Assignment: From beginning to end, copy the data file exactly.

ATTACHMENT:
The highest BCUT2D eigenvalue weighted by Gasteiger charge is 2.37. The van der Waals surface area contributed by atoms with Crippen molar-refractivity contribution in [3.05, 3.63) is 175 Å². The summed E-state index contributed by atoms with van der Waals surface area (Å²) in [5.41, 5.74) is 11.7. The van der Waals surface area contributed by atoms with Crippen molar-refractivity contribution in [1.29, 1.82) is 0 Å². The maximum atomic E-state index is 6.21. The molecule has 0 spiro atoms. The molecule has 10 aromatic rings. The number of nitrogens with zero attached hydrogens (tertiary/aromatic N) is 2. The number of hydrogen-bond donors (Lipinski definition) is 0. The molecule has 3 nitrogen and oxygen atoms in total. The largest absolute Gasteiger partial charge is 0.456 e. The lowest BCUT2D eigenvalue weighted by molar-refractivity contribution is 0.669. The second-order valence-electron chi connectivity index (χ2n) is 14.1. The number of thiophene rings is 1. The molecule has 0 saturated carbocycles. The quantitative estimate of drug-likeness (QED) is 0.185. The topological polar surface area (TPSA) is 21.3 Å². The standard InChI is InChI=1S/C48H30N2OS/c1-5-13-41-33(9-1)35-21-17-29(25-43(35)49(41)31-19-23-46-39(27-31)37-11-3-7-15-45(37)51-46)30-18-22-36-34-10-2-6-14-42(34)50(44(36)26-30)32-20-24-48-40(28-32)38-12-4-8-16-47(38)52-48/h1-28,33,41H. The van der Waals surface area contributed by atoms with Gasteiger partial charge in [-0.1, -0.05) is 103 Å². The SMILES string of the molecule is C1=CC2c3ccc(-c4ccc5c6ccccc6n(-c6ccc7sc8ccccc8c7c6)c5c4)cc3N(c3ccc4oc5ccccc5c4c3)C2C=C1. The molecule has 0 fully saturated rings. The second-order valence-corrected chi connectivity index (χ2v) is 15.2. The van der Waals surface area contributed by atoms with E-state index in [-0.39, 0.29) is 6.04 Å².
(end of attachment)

The highest BCUT2D eigenvalue weighted by Gasteiger charge is 2.37. The van der Waals surface area contributed by atoms with Crippen molar-refractivity contribution in [3.05, 3.63) is 175 Å². The summed E-state index contributed by atoms with van der Waals surface area (Å²) in [5.41, 5.74) is 11.7. The van der Waals surface area contributed by atoms with Crippen molar-refractivity contribution in [1.29, 1.82) is 0 Å². The maximum atomic E-state index is 6.21. The molecule has 0 spiro atoms. The molecule has 10 aromatic rings. The number of nitrogens with zero attached hydrogens (tertiary/aromatic N) is 2. The number of hydrogen-bond donors (Lipinski definition) is 0. The molecule has 3 nitrogen and oxygen atoms in total. The largest absolute Gasteiger partial charge is 0.456 e. The lowest BCUT2D eigenvalue weighted by molar-refractivity contribution is 0.669. The second-order valence-electron chi connectivity index (χ2n) is 14.1. The number of thiophene rings is 1. The molecule has 0 saturated carbocycles. The quantitative estimate of drug-likeness (QED) is 0.185. The topological polar surface area (TPSA) is 21.3 Å². The standard InChI is InChI=1S/C48H30N2OS/c1-5-13-41-33(9-1)35-21-17-29(25-43(35)49(41)31-19-23-46-39(27-31)37-11-3-7-15-45(37)51-46)30-18-22-36-34-10-2-6-14-42(34)50(44(36)26-30)32-20-24-48-40(28-32)38-12-4-8-16-47(38)52-48/h1-28,33,41H. The van der Waals surface area contributed by atoms with Gasteiger partial charge in [-0.1, -0.05) is 103 Å². The SMILES string of the molecule is C1=CC2c3ccc(-c4ccc5c6ccccc6n(-c6ccc7sc8ccccc8c7c6)c5c4)cc3N(c3ccc4oc5ccccc5c4c3)C2C=C1. The molecule has 0 fully saturated rings. The second-order valence-corrected chi connectivity index (χ2v) is 15.2. The van der Waals surface area contributed by atoms with E-state index in [-0.39, 0.29) is 6.04 Å².